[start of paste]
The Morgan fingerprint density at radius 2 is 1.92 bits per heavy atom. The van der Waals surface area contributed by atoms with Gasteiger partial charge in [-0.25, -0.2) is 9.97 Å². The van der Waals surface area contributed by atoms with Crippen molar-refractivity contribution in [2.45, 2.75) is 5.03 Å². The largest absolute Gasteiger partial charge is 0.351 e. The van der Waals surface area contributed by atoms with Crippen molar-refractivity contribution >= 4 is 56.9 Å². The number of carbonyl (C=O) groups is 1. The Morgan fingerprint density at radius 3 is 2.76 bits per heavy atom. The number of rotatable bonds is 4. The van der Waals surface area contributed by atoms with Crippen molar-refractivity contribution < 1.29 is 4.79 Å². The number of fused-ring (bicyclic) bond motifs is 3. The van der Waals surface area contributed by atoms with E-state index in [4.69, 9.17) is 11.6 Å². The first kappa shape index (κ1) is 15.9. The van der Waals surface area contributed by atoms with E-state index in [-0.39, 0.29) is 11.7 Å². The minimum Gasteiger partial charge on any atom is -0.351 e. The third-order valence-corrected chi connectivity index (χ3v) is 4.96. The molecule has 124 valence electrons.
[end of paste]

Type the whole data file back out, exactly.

The Morgan fingerprint density at radius 2 is 1.92 bits per heavy atom. The van der Waals surface area contributed by atoms with Gasteiger partial charge in [-0.25, -0.2) is 9.97 Å². The van der Waals surface area contributed by atoms with Crippen molar-refractivity contribution in [2.45, 2.75) is 5.03 Å². The largest absolute Gasteiger partial charge is 0.351 e. The van der Waals surface area contributed by atoms with Crippen molar-refractivity contribution >= 4 is 56.9 Å². The number of carbonyl (C=O) groups is 1. The Morgan fingerprint density at radius 3 is 2.76 bits per heavy atom. The number of rotatable bonds is 4. The van der Waals surface area contributed by atoms with Crippen molar-refractivity contribution < 1.29 is 4.79 Å². The number of fused-ring (bicyclic) bond motifs is 3. The van der Waals surface area contributed by atoms with E-state index in [4.69, 9.17) is 11.6 Å². The first kappa shape index (κ1) is 15.9. The van der Waals surface area contributed by atoms with E-state index in [-0.39, 0.29) is 11.7 Å². The minimum Gasteiger partial charge on any atom is -0.351 e. The third-order valence-corrected chi connectivity index (χ3v) is 4.96. The molecule has 124 valence electrons.